New titles from ClickView this September
The ClickView Content and Production teams create and acquire content for an incredibly broad range of subjects, and this month’s offerings truly express that diversity!
For primary students we have a powerful series about how the body and brain work together to feel safe and calm which has been designed to support children with trauma; as well as a range of Geography and Science-focused content exploring erosion, weathering, extreme weather, and rivers.
For secondary students and teachers we have an incredibly useful series about how to create instructional video for use in the classroom, four videos concerning new technologies in agriculture and a welcome update of the current FSANZ food standards and labelling laws series that is ideal for all types of food and hospitality students.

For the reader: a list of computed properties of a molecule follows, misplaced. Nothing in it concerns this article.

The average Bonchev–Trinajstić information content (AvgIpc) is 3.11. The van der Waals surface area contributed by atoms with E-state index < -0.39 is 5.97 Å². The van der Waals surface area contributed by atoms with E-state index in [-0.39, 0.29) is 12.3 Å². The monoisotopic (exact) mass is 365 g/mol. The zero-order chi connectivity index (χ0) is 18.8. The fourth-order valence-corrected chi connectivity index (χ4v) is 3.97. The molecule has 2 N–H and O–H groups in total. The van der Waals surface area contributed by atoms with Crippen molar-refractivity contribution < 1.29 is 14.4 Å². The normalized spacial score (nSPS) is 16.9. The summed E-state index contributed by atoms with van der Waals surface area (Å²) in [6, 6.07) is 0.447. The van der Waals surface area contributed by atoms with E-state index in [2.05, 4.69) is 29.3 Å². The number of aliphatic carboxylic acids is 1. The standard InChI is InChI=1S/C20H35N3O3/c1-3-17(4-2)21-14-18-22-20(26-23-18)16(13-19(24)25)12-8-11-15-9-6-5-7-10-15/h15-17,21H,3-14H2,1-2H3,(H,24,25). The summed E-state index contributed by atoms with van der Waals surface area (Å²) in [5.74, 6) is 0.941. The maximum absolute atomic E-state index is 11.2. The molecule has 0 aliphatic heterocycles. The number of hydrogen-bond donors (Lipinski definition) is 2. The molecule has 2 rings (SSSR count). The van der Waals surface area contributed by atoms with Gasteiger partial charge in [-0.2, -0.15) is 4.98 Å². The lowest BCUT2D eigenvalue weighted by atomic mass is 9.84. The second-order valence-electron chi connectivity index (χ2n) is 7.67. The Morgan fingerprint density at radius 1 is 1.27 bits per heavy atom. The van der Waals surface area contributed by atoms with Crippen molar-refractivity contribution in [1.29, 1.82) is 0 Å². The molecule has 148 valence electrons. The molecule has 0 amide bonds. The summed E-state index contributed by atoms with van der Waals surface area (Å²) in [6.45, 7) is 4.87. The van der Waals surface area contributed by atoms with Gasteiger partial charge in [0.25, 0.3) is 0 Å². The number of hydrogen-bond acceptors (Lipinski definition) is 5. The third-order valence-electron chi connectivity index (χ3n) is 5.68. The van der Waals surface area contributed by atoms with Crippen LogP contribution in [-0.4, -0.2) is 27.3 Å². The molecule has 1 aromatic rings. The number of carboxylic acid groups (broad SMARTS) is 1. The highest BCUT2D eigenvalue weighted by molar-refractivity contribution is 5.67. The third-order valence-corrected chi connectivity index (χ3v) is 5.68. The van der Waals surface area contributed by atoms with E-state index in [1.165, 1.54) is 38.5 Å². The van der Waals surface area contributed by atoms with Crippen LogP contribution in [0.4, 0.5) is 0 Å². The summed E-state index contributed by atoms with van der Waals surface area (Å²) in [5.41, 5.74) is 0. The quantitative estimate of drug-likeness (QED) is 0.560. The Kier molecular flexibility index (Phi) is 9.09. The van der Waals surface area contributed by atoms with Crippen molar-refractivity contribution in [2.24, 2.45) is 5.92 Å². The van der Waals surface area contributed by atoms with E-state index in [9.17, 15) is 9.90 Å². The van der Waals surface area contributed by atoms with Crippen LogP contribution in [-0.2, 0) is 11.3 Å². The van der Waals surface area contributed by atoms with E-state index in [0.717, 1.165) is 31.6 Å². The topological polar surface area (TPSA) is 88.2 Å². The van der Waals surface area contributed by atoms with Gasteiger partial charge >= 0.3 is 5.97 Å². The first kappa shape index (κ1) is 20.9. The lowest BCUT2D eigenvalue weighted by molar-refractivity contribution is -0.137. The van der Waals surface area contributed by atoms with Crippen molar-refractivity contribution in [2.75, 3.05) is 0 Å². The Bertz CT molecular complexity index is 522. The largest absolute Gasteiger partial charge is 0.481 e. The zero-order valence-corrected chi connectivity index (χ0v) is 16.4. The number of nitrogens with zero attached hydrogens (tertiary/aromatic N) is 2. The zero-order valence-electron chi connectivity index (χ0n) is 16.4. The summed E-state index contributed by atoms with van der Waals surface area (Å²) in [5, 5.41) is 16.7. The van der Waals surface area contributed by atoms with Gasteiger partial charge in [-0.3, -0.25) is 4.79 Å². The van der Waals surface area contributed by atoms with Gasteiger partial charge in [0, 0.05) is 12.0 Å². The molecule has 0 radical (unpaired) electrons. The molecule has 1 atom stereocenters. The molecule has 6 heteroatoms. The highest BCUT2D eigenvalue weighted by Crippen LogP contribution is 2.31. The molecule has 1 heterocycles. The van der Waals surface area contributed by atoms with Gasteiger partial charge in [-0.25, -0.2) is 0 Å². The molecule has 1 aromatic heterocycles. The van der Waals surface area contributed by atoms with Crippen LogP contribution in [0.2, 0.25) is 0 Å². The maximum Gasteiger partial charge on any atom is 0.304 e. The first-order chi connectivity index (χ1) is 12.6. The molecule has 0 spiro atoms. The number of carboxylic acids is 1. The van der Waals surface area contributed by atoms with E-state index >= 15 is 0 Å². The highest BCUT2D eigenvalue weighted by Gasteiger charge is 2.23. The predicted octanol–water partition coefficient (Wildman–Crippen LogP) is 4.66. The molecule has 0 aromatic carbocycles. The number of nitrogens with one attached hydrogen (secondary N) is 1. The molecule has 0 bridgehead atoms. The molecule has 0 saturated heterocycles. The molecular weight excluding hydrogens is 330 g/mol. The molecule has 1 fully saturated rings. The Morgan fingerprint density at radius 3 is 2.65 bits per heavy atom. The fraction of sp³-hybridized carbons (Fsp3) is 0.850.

Read more about the upcoming releases below.
My Body and Brain Working Together
This Miniclip series is designed for Year 4 – Year 8 students, and supports students in understanding how their body and brain work together to help them feel safer and calmer. The episodes have been created from a trauma informed perspective and was created in collaboration with Innovating Minds. The series looks at calm breathing strategies, the brain and senses, finding feelings, and feeling safe.
- Covers outcomes from the Personal Development and Health curriculum for Years 3 and 4 (ACPPS035, ACPPS038), Years 5 and 6 (ACPPS053, ACPPS056), and Years 7 and 8 (ACPPS072, ACPPS075).
- Teacher pack includes teacher support notes and activity ideas to support students.